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Find Patience with Your People

June 4, 2018

Which of these situations applies to you?

SITUATION A: You feel frustrated by people in your life who lack productivity and motivation. You try creative approaches to help, and when those solutions don't work, you get upset. That's when you lose patience and feel ashamed at the way you handled yourself.

This means you are internally motivated.

SITUATION B: You wonder why you aren't more motivated and why your goals take longer to achieve. You're easily distracted and disinterested in what others find important. You find yourself shutting down and pulling away from those who put pressure on you.

This means you are externally motivated.

If you chose Situation A, this message is mostly for you. If you chose B, this message is designed to help you embrace who you are and help you seek proper support.

Situation A, you are internally motivated. This means you look for opportunities for advancement, and you jump. You work hard with focus, and you need minimum direction. You see this as a strength, and it is, however, your traits are not superior. You were born with them. It's your natural temperament. It doesn't mean you have found "the way."   You might view externally motivated individuals (Situation B) as lazy, entitled, unacceptable, spoiled, or unintelligent.

Your judgments are incorrect.

Externally motivated people need pressure outside of themselves to accomplish their goals. It doesn't mean they lack passion. They thrive on deadlines, accountability groups, creative challenges, and the right timing to find their finish line. When internal motivators push them to perform, it can feel debilitating. It can seem oppressive. External motivators can be productive, but they freeze under too much criticism and pressure.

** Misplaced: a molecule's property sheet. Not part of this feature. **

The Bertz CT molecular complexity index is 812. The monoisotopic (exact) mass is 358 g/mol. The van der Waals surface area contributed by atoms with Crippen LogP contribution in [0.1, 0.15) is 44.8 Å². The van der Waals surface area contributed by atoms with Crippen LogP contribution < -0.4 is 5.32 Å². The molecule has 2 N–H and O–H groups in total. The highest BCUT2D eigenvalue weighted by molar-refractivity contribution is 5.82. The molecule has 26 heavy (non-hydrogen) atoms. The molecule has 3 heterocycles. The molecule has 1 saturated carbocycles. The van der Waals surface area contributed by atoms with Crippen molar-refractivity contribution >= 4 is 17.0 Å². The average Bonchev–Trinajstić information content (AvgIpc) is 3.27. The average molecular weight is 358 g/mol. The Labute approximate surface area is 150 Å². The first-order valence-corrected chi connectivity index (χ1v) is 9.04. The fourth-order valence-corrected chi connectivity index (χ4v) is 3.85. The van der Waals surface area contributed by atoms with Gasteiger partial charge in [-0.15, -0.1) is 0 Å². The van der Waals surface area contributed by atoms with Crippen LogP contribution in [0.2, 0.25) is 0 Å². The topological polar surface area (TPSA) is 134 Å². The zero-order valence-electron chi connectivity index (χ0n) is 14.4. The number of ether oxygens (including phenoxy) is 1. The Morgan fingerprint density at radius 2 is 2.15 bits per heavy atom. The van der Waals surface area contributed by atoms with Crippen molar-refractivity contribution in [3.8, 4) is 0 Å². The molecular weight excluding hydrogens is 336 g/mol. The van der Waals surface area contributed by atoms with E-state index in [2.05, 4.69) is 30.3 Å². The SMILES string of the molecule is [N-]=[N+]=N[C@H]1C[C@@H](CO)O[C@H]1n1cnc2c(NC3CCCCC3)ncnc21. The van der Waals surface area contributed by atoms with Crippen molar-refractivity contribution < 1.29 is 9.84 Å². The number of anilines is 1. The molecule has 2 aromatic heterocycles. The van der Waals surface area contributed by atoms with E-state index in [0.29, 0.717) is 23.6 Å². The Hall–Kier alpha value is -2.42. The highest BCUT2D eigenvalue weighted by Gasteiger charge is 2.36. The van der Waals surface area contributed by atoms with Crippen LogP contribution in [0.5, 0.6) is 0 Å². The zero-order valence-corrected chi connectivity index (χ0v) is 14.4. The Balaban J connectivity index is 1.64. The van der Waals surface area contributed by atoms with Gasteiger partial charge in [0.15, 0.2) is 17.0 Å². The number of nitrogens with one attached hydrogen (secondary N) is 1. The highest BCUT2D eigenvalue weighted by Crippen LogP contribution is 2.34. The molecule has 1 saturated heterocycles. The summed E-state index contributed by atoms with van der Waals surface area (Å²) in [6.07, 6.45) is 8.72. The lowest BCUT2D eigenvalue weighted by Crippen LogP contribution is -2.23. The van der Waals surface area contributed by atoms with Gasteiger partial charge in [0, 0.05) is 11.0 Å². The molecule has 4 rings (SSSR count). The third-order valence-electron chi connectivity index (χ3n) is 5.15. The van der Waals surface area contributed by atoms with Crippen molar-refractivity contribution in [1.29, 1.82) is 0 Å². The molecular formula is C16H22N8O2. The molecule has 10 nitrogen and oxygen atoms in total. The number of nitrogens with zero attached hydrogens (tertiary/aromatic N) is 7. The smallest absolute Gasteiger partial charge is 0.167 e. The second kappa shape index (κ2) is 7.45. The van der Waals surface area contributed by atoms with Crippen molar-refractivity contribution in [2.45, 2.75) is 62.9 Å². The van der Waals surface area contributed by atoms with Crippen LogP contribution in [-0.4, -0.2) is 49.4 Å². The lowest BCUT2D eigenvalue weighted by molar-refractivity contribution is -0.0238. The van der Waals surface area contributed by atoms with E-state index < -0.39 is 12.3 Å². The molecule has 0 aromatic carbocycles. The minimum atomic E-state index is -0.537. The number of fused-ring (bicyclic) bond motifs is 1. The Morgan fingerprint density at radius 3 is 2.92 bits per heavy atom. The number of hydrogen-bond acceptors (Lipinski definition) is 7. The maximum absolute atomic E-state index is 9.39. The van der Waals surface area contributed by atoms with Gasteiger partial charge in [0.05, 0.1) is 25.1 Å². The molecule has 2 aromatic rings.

If you're internally motivated and you feel challenged by an externally motivated spouse, friend, employee, or child, there's hope. Here are a few ways to change your tactics and expectations:

1. Accept them for who they are. No amount of correcting or criticism will help. You cannot change an externally motivated person.
2. Stop negatively comparing external motivators to others and yourself. Apple and oranges are both fruits, just as you are both capable of the same achievements.
3. If you are annoyed or afraid for this person, they probably aren't feeling your love. Your fear will only cause you stress and prevent them from progress.

If you're having this situation in your life, come see me. The solutions are unique to each individual.  With this new information, you might find yourself being more patient than ever. And if you're unsure if you're externally or internally motivated, let's talk.

This is a crucial step in self-discovery.

Situation B folks, I'll leave you with some parting advice--it's not okay for anyone to berate or judge you. You're going to have to ask for help from the right people and accept those who do not understand. When you are supported appropriately, nothing can stop you from greatness

Until next time,

Suzi



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